Three years ago when Jason Day beat Victor Dubuisson on the fifth extra hole, the Dell Match Play had a lot of problems.  The biggest was their sponsor, Accenture, who was leaving which created a problem for the World Federation in securing another one.  Next was the venue, Dove Mountain was barley tolerable but did have a Ritz Carlton for the sponsors but Tucson wasn’t the draw that many thought it would be.  The course wasn’t a favorite of many except for Ian Poulter, Matt Kuchar, Nick Watney, Bubba Watson and Hunter Mahan who made that site an annuity for them.  It became a disadvantage for many and even though they didn’t say it, Tiger Woods, Phil Mickelson and Adam Scott took a pass manly because of the course.  Many cited the fact that this event should be moved around so that it didn’t give a group of players an advantage each year but let’s face the one ton gorilla and that was the format.  For most, pure Match Play in which if you lose you go home was not a big winner with players, fans, TV and the media.  The sight of half of your marquee names going home on Wednesday didn’t help matters either.  In the 16 years of the tournament you never had that one great final with the number one ranked player against the number two.  Even with Tiger Woods making it to the final match four times, it was against Darren Clarke (who beat him), David Toms, Davis Love III and Stewart Cink.  Guess we should of seen this when the very first final match in 1999 pitted superstars Jeff Maggert and Andrew Magee.

So when Day finally beat Dubuisson on the fifth extra hole it put an exclamation point onto this event.  Many felt that the event would not continue, which was wrong thinking.  But with Accenture out of the picture, the contract with Dove Mountain finished it was time to reevaluate everything about the Match Play Championship.  It took a bit but a stop-gap sponsor in Cadillac was found and the event moved dates to late April and the venue was Harding Park in San Francisco.  That move was more of a way to appease the city of San Francisco who had a contract with the PGA Tour to play a number of events over a long period of time.  Still Harding Park, which held the 2009 Presidents Cup and 2005 WGC-American Express Championship was a site that people could embrace.  But the most important element that those that ran the championship did was change the format.

It was still match play but no more single elimination matches the first three days, the field was broken up into 16, four-player groups and over the first three days everyone played the other three men in their group and the player with the best record in each group advanced to the Round of 16.  From there the event went back to single elimination match play but the focus was that all 64 players were around three days so that fans and TV had three great days of action.

The format worked in 2015, after Friday’s play marquee names like Rickie Flower, Hideki Matsuyama, Charl Schwartzel, Lee Westwood, Paul Casey, Jim Furyk and Rory McIlroy were still playing.  McIlroy went on to win which helped verify that the format worked.  In 2016 they jiggled a bit the playoff format the first three days, but the three-day round robin was a big success as the weekend saw lot’s of marquee players with Dustin Johnson, Rory McIlroy and Jason Day, with Day winning over British Open champion Louis Oosthuizen.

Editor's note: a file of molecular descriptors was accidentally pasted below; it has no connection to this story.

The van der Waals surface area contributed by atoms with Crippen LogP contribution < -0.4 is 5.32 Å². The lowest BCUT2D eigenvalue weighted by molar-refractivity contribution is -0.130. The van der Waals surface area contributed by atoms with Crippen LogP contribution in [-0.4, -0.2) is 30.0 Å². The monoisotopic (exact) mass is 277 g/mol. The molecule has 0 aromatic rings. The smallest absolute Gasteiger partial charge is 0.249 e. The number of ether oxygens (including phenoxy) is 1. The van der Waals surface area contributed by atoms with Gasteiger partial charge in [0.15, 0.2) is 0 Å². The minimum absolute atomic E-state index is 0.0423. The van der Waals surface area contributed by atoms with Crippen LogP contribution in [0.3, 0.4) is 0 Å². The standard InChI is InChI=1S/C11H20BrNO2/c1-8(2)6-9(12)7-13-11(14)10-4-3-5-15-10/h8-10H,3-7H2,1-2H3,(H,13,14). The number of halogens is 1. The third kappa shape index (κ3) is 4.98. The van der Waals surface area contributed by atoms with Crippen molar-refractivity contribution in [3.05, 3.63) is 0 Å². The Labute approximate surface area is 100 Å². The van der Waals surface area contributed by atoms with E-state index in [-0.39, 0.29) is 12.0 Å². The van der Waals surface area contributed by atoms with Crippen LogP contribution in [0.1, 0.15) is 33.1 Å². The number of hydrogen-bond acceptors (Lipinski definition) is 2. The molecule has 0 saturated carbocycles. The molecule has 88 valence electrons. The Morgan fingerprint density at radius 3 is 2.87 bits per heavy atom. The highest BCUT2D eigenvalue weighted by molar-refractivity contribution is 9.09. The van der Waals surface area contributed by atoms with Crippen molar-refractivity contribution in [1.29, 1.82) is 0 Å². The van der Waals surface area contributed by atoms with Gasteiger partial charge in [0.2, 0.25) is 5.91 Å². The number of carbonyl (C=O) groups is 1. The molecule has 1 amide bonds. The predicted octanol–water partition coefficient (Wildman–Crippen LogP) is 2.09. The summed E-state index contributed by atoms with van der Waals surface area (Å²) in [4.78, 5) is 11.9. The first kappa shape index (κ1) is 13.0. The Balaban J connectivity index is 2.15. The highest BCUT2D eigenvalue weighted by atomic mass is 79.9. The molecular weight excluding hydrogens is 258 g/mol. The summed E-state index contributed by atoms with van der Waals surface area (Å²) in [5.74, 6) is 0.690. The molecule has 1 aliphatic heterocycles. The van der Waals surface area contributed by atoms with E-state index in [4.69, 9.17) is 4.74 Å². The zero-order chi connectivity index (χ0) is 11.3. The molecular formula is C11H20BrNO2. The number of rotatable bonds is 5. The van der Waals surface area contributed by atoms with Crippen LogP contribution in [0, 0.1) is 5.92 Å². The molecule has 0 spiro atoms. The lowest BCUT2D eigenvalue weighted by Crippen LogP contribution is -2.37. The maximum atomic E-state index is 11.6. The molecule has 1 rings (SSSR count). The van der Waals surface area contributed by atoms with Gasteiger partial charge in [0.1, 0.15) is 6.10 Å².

When the sun set that Sunday in San Francisco back in 2015 the Match Play Championship was brought back from the dead.  The crowds were good and enthusiastic, weather was great and the golf was spectacular but the one negative was the course, Harding Park is very boring and not a great course for Match Play.  This had been the biggest problem with the Match Play championship as the previous four courses that held it along with Harding didn’t give the excitement and challenges to the championship.  Still there was a lot of excitement with some of the changes that came out of San Francisco.  First was a new sponsor, as Dell computer would be the title sponsor, signing on through 2019.  Along with Dell and new location and venue was named, Austin Country Club in Austin, Texas.

When it was announced not many folks knew about Austin Country Club other than legendary teaching professional was the club’s resident instructor for over 70 years before his death in 1995.  Another thing was that the club, which was founded in 1899, built a new course in 1984 and hired Pete Dye to do the course.  Because the course is ultra private not many knew how wonderful the course really was.  Last year when the course was announced as the new home of the Match Play for the next three years, it closed for ten months as renovations were done to bring the course up to standards of the modern player.